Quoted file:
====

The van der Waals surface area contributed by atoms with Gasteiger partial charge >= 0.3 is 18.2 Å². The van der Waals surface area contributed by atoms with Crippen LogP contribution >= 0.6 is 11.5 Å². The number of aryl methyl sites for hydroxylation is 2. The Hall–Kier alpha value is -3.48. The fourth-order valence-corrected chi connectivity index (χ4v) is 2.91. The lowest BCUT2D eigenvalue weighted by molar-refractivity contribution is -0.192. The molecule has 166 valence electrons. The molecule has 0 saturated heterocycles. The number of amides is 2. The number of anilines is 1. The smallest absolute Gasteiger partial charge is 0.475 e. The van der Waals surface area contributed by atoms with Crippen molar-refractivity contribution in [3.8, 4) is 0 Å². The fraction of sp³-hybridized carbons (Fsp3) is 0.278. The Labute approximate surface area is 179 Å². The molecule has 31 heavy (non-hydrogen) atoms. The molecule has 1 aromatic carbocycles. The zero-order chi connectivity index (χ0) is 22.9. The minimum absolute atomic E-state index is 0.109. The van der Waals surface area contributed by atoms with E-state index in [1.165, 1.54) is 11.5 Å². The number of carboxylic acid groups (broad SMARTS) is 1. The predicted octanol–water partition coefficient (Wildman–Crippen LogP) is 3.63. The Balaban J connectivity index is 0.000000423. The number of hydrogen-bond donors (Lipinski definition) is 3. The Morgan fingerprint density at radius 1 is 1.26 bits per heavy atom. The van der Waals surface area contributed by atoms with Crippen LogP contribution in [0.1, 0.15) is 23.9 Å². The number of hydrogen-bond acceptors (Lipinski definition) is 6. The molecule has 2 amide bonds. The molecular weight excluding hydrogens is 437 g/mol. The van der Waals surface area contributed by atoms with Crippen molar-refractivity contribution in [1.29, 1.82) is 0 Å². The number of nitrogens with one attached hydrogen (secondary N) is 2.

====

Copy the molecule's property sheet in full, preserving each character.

The van der Waals surface area contributed by atoms with Gasteiger partial charge >= 0.3 is 18.2 Å². The van der Waals surface area contributed by atoms with Crippen LogP contribution >= 0.6 is 11.5 Å². The number of aryl methyl sites for hydroxylation is 2. The Hall–Kier alpha value is -3.48. The fourth-order valence-corrected chi connectivity index (χ4v) is 2.91. The lowest BCUT2D eigenvalue weighted by molar-refractivity contribution is -0.192. The molecule has 166 valence electrons. The molecule has 0 saturated heterocycles. The number of amides is 2. The number of anilines is 1. The smallest absolute Gasteiger partial charge is 0.475 e. The van der Waals surface area contributed by atoms with Crippen molar-refractivity contribution in [3.8, 4) is 0 Å². The fraction of sp³-hybridized carbons (Fsp3) is 0.278. The Labute approximate surface area is 179 Å². The molecule has 31 heavy (non-hydrogen) atoms. The molecule has 1 aromatic carbocycles. The zero-order chi connectivity index (χ0) is 22.9. The minimum absolute atomic E-state index is 0.109. The van der Waals surface area contributed by atoms with E-state index in [1.165, 1.54) is 11.5 Å². The number of carboxylic acid groups (broad SMARTS) is 1. The predicted octanol–water partition coefficient (Wildman–Crippen LogP) is 3.63. The Balaban J connectivity index is 0.000000423. The number of hydrogen-bond donors (Lipinski definition) is 3. The Morgan fingerprint density at radius 1 is 1.26 bits per heavy atom. The van der Waals surface area contributed by atoms with Crippen LogP contribution in [0.1, 0.15) is 23.9 Å². The number of hydrogen-bond acceptors (Lipinski definition) is 6. The molecule has 2 amide bonds. The molecular weight excluding hydrogens is 437 g/mol. The van der Waals surface area contributed by atoms with Crippen molar-refractivity contribution in [1.29, 1.82) is 0 Å². The number of nitrogens with one attached hydrogen (secondary N) is 2.